Motionless earth was fixed at center of universe, God was beyond.
Aristotelian World View
(1514-1564) -studied the anatomical work of the ancient Greek physician Galen. He published On the Fabric of the Human Body (1543), which is concerned the first great work of modern science and became the foundation of modern biology.
(1561-1626) - English politician, writer. Formalized the empirical method. Novum Organum (1620). Encouraged inductive reasoning.
(1546-1601) - Established himself as Europe's foremost astronomer of his day, made detailed observations of a new star in 1572.
(1627-1691) - Physicist who said nothing can be known beyond all doubt.
(1701-1744) – Swedish astronomer who invented measurement of temp- Celsius.
(1473-1543) - Polish clergyman. Sun was the center of the universe; the planets went around it. Wrote On the Revolution of Heavenly Spheres (1543). Destroyed Aristotle's view of the universe - heliocentric theory.
(1571-1630) – German mathematician. Expanded on the work of Brahe and found the orbit of the planets were ellipses
Sun is the center of the universe. Coperican view.
Earth is the center of the universe. Aristotelian view.
(1596-1650) - French philosopher and mathematician who was educated by the Jesuits. Discovered analytical geometry and saw Algebra and Geometry have a direct relationship. Reduced everything to spiritual or physical (Cartesian Dualism). Famous for the saying “cogito, ergo sum” (I think therefore I am).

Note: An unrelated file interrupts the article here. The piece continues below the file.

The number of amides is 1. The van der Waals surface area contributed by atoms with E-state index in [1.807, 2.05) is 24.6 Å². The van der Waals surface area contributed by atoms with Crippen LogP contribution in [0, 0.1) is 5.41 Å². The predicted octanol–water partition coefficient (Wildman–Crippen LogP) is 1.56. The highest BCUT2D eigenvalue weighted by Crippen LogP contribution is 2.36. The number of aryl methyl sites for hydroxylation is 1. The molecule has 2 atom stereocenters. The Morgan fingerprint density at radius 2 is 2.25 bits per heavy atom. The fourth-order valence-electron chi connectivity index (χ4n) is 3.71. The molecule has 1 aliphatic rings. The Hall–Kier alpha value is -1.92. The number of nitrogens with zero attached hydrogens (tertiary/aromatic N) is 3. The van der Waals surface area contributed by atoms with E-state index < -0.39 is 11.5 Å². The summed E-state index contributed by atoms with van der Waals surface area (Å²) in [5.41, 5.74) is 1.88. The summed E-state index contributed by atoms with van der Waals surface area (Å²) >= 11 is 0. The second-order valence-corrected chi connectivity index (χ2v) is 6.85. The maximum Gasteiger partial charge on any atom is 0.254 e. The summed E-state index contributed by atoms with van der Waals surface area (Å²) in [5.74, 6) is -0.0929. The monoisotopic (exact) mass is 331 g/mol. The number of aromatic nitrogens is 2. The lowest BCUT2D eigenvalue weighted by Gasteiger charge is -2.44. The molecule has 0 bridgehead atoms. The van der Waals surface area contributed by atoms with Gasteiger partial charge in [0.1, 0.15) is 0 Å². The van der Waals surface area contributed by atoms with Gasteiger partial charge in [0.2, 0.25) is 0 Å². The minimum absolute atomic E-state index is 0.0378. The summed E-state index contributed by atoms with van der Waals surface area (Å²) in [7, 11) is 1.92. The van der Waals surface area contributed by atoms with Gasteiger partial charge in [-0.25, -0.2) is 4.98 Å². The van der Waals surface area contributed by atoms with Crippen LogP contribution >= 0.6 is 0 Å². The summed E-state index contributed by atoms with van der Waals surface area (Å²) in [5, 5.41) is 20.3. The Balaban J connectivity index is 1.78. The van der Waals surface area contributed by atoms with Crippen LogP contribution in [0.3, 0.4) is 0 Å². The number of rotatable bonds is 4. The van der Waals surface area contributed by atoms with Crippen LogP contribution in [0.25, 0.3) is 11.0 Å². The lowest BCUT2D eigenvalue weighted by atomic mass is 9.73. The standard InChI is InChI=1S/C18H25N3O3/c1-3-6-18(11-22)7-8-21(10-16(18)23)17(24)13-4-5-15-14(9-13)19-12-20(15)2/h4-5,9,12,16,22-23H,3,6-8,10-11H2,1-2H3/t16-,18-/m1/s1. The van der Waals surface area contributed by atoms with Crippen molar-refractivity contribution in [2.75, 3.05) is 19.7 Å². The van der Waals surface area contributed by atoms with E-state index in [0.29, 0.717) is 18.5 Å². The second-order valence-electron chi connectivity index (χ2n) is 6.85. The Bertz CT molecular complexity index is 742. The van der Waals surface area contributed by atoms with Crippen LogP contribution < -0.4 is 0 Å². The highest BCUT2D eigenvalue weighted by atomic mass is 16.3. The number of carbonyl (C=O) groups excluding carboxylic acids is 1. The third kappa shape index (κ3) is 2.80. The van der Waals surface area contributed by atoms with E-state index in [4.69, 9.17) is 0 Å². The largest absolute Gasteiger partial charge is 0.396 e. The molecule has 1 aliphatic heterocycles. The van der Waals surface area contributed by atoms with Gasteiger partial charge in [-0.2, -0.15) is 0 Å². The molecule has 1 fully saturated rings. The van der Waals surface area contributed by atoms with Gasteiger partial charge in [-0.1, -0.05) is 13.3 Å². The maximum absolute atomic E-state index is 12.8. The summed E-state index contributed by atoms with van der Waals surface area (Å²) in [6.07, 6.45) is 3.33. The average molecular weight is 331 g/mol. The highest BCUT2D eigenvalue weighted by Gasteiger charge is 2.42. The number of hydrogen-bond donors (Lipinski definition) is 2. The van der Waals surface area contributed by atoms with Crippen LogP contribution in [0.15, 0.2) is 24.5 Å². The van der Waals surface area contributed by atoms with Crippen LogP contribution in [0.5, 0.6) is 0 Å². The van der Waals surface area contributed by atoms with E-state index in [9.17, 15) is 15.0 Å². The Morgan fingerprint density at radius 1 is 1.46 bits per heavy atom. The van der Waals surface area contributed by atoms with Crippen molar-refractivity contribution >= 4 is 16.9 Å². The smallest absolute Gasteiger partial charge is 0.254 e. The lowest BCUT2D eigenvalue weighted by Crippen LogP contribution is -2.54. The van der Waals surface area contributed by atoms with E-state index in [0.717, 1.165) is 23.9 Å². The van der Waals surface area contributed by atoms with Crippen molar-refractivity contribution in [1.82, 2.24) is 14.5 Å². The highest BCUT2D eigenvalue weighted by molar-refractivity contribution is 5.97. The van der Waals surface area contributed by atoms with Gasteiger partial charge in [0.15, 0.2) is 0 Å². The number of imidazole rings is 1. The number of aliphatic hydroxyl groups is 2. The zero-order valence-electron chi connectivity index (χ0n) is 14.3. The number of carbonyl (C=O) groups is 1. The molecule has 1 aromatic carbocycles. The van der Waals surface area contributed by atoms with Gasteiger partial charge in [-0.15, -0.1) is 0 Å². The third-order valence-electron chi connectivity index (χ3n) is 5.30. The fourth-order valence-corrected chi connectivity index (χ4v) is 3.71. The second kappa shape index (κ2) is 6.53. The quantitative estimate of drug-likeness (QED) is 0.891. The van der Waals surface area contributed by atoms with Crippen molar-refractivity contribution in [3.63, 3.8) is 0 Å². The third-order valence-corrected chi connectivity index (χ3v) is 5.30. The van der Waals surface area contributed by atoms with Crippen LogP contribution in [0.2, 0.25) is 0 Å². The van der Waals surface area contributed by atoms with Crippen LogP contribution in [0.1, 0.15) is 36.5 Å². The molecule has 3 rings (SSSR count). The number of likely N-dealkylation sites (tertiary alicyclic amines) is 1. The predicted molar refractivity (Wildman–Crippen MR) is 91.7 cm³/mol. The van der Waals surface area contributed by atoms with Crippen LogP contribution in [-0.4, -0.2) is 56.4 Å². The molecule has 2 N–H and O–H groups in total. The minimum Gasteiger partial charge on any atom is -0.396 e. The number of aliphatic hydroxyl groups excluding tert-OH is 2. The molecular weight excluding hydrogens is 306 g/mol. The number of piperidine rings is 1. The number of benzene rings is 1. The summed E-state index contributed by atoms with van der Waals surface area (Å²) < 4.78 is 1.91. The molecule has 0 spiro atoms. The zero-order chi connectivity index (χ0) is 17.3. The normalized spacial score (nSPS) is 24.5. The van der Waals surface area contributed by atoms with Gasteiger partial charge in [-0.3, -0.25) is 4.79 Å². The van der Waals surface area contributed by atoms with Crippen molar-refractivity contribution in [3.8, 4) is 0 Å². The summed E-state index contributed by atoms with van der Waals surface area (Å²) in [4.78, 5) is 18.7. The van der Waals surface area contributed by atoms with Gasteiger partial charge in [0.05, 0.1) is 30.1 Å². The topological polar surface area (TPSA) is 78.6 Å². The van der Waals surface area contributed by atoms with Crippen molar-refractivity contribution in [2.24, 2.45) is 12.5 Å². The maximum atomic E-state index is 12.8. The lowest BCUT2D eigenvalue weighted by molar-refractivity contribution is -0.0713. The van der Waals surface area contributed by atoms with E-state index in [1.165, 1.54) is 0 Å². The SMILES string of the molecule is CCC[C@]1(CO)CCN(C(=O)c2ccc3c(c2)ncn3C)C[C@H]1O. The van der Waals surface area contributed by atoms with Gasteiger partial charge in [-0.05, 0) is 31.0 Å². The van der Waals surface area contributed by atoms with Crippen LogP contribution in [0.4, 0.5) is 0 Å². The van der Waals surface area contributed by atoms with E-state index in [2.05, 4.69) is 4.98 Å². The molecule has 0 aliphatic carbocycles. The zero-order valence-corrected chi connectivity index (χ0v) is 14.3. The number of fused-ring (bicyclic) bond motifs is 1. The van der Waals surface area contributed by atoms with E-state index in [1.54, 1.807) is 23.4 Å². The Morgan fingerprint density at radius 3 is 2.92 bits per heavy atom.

doubts everything and use deductive reasoning. Reasoning based on facts. Combined with empiricism to create scientific method.
Baconian empiricism. Based speculations on other situations.
(1677) - Descartes espoused deductive reasoning.
Discourse on Methods
Bacon's theory of inductive reasoning.
(1686-1736) -German physicist who developed measurement of temperature with freezing at 32 degrees.
(1564-1642) - Created modern experimental method. Formulated the law of inertia. Tried for heresy and forced to recant. Saw Jupiter’s moons. Wrote Dialogue on the Two Chief Systems of the World.
First time scientists had an honored roll in society; center of scientific activity in England during the seventeenth century.
(1578-1657) - Englishman who announced blood circulates throughout the body. Laid the foundation of modern medicine.
(1707-78) - Swedish botanist who developed methods to classify and name plants and animals.
Universal law that could be understood by applying reason; letting people govern themselves.
(1642-1727) - English scientist and mathematician who developed 3 laws of motion. Principal of Natural Philosophy (1687).
Last great ancient astronomer; there was a place for God. Complicated rules used to explain minor irregularities in the movement of the planets.
Established by Charles II in 1662; purpose to help the sciences.
The Royal Society of London
Rousseau, discusses the innocence of man and his corruption by society.
Discourses on the Origins of Inequalities
(1694-1778) - French, perhaps greatest Enlightenment thinker. Deism. Mixed glorification and reason with an appeal for better individuals and institutions. Wrote Candide.
(1690) Written by Locke, Government created to protect life, liberty, and property.
Two Treatise of Civil Government
(1690) Written by Locke, tabula rasa theory.
Essay Concerning Human Understanding
Art style that focuses on pastels, ornate interiors, and sentimental portraits.
(1750) Montesquieu, about separation of powers.
The Spirit of Laws (De L’espirit des Lois)
(1762) Rousseau, suggestions in reforming the political system and modelled after the Greek polis.
The Social Contract
(1759) Voltaire’s novel satirizing society and organized religion in Europe.
(1689-1755) French philosophe. Wrote The Spirit of Laws (1748). Said, "Power checks power" and expressed the idea of separation of powers.